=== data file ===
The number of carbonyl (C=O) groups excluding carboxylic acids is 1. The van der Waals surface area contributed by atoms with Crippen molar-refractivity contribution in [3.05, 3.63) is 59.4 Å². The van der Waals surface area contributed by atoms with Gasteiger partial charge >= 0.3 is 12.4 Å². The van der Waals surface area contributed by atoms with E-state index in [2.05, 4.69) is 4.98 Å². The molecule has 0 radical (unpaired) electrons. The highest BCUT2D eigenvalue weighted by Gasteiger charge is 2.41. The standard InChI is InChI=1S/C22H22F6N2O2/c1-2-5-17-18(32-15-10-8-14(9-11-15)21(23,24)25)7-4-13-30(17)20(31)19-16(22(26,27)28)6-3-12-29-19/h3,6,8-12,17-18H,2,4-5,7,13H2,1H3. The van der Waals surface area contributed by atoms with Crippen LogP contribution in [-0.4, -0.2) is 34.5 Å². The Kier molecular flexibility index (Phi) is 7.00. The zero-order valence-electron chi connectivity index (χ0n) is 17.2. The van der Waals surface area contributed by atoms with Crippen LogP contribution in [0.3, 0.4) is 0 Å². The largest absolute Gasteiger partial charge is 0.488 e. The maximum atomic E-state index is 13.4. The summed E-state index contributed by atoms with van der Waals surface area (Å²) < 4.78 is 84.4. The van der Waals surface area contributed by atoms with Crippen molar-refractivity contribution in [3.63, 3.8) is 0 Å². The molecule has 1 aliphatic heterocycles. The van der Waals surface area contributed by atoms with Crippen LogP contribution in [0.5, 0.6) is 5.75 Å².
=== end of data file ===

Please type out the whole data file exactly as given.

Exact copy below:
The number of carbonyl (C=O) groups excluding carboxylic acids is 1. The van der Waals surface area contributed by atoms with Crippen molar-refractivity contribution in [3.05, 3.63) is 59.4 Å². The van der Waals surface area contributed by atoms with Gasteiger partial charge >= 0.3 is 12.4 Å². The van der Waals surface area contributed by atoms with E-state index in [2.05, 4.69) is 4.98 Å². The molecule has 0 radical (unpaired) electrons. The highest BCUT2D eigenvalue weighted by Gasteiger charge is 2.41. The standard InChI is InChI=1S/C22H22F6N2O2/c1-2-5-17-18(32-15-10-8-14(9-11-15)21(23,24)25)7-4-13-30(17)20(31)19-16(22(26,27)28)6-3-12-29-19/h3,6,8-12,17-18H,2,4-5,7,13H2,1H3. The van der Waals surface area contributed by atoms with Crippen LogP contribution in [-0.4, -0.2) is 34.5 Å². The Kier molecular flexibility index (Phi) is 7.00. The zero-order valence-electron chi connectivity index (χ0n) is 17.2. The van der Waals surface area contributed by atoms with Crippen LogP contribution in [0.3, 0.4) is 0 Å². The largest absolute Gasteiger partial charge is 0.488 e. The maximum atomic E-state index is 13.4. The summed E-state index contributed by atoms with van der Waals surface area (Å²) < 4.78 is 84.4. The van der Waals surface area contributed by atoms with Crippen molar-refractivity contribution in [3.63, 3.8) is 0 Å². The molecule has 1 aliphatic heterocycles. The van der Waals surface area contributed by atoms with Crippen LogP contribution in [0.5, 0.6) is 5.75 Å².